Browse Fellows


www Lives

Biographical entry Serjeant, John Cornelius Blair (1917 - 1997)

TD 1955; MRCS and FRCS 1955; MB ChB Edinburgh 1939; FRCS Edinburgh 1947.

17 January 1917
Masham, Yorkshire
3 September 1997
General surgeon and Urologist


John Cornelius Blair Serjeant was a consultant general surgeon and urologist at Shotley Bridge General Hospital, County Durham. He was born at Masham, Yorkshire, on 17 January 1917, the son of Robert Serjeant, a surveyor of HM Customs and Excise, and Agnes, his wife, formerly Blair, who was a teacher. His brother, Robert Bertram, was Professor of Arabic Studies at Cambridge, and his sister Aileen was a graduate of Edinburgh and a well-known translator. The family was brought up in Edinburgh. John's early education was at George Watson's School and then Edinburgh University, where he studied medicine, qualifying in 1939. He held a house surgeon post with Norman Dott at Edinburgh Royal Infirmary and also at Leith Hospital.

He joined the RAMC in January 1941 and was posted overseas to India, later serving in the Burma campaign. He was promoted to Captain and made graded surgical specialist. On demobilisation, he joined the Territorial Army and was granted the TD in 1955, reaching the rank of Lieutenant Colonel in 1961. He retired from the TA in 1970.

After the war, he started the long struggle of surgical training, mainly under McNeil Love at the Royal Northern Hospital. He became a Fellow of the Edinburgh College in 1947 and of the London College in 1955. He became senior surgical registrar to St Peter's Hospital for Stone and then assistant surgeon to Addenbrookes in Cambridge. In 1960, he was appointed consultant surgeon to the North West Durham hospital group and to Shotley Bridge General Hospital.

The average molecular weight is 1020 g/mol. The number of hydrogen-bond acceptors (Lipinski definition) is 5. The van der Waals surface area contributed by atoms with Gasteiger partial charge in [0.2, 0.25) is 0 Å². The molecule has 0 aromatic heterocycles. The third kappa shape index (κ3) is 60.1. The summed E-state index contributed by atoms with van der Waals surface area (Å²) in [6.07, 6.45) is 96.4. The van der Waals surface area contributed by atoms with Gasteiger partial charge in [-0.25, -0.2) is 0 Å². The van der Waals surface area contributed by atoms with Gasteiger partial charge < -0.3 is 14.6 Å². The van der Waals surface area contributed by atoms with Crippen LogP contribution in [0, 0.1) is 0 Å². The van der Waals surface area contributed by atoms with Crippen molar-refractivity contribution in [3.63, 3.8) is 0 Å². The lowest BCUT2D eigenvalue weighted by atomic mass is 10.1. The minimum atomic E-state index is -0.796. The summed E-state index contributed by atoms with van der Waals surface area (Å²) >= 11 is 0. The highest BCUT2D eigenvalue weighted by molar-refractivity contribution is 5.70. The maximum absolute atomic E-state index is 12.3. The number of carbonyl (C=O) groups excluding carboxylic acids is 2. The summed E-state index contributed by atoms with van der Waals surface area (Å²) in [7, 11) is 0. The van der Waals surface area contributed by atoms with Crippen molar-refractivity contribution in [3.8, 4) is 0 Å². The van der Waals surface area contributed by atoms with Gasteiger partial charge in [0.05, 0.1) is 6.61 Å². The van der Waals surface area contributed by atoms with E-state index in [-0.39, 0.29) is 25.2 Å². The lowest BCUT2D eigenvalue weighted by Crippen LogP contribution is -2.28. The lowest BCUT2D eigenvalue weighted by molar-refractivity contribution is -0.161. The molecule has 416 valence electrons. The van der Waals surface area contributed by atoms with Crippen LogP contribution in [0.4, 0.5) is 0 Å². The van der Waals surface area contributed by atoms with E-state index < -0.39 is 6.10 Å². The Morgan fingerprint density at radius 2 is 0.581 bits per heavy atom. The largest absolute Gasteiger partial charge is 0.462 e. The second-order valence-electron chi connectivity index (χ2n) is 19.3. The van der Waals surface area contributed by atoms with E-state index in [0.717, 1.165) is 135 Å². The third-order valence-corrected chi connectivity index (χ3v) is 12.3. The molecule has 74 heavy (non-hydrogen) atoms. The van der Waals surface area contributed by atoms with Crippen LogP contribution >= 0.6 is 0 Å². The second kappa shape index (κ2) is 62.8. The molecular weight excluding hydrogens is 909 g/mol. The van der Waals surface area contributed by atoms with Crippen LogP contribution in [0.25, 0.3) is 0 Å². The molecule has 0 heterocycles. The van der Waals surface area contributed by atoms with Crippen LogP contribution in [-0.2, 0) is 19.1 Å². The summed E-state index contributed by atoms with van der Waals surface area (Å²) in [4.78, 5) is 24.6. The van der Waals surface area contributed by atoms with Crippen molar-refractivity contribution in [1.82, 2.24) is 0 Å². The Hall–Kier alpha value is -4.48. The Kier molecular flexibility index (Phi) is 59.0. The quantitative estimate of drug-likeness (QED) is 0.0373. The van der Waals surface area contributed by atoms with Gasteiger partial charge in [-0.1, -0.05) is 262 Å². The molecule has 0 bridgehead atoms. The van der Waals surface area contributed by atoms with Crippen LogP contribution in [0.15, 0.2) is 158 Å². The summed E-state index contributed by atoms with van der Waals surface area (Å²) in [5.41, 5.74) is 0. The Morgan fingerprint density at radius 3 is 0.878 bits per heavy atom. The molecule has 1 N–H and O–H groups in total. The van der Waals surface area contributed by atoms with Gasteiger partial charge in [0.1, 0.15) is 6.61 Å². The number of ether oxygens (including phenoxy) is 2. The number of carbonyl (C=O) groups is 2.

He shouldered the wide surgical practice of the time with energy and ability, and continued his special interest in urology. His excellent technique allowed him to perform cystectomies and conduit procedures efficiently at a fraction of the time of the practice today. Day surgery appealed to him and he established an excellent unit in 1966, many years before it became the norm elsewhere. He was a good teacher and students from Newcastle Medical School were keen to join his firm. He gave strong support to the British Association of Urological Surgeons, serving on its council, and also to the Hospital Consultants and Specialists Association.

A colleague writes that, during the industrial troubles of the Barbara Castle period, John went to operate at the day unit, only to be told by a union steward that his private patient on the list had been cancelled. He replied, "OK, will you tell the patients, many being burly miners, that you have cancelled the entire list?" The steward replied that only the private patient had been cancelled. John stood firm, saying: "As far as I am concerned you have cancelled the lot and you are free to discuss your grievances when you have explained the cancellation to the patients." There was a short union meeting and afterwards the whole list went ahead as planned. There was no further trouble at Shotley.

He was a man of many interests. He sailed on the Derwent, studied military history, particularly the Wellington period, made and exhibited model soldiers, and had a deep love of the music of Bach. There were few Easters when he missed a recital of St Matthew's Passion.

He married Terry Dew in 1946, who predeceased him. He retired to Surrey, dying from carcinoma of the prostate on 3 September 1997. He is survived by his son, David, a lawyer. There are two grandchildren.

Sources used to compile this entry: [BMJ 1998 316 783; information from David Serjeant and John Mason].

The Royal College of Surgeons of England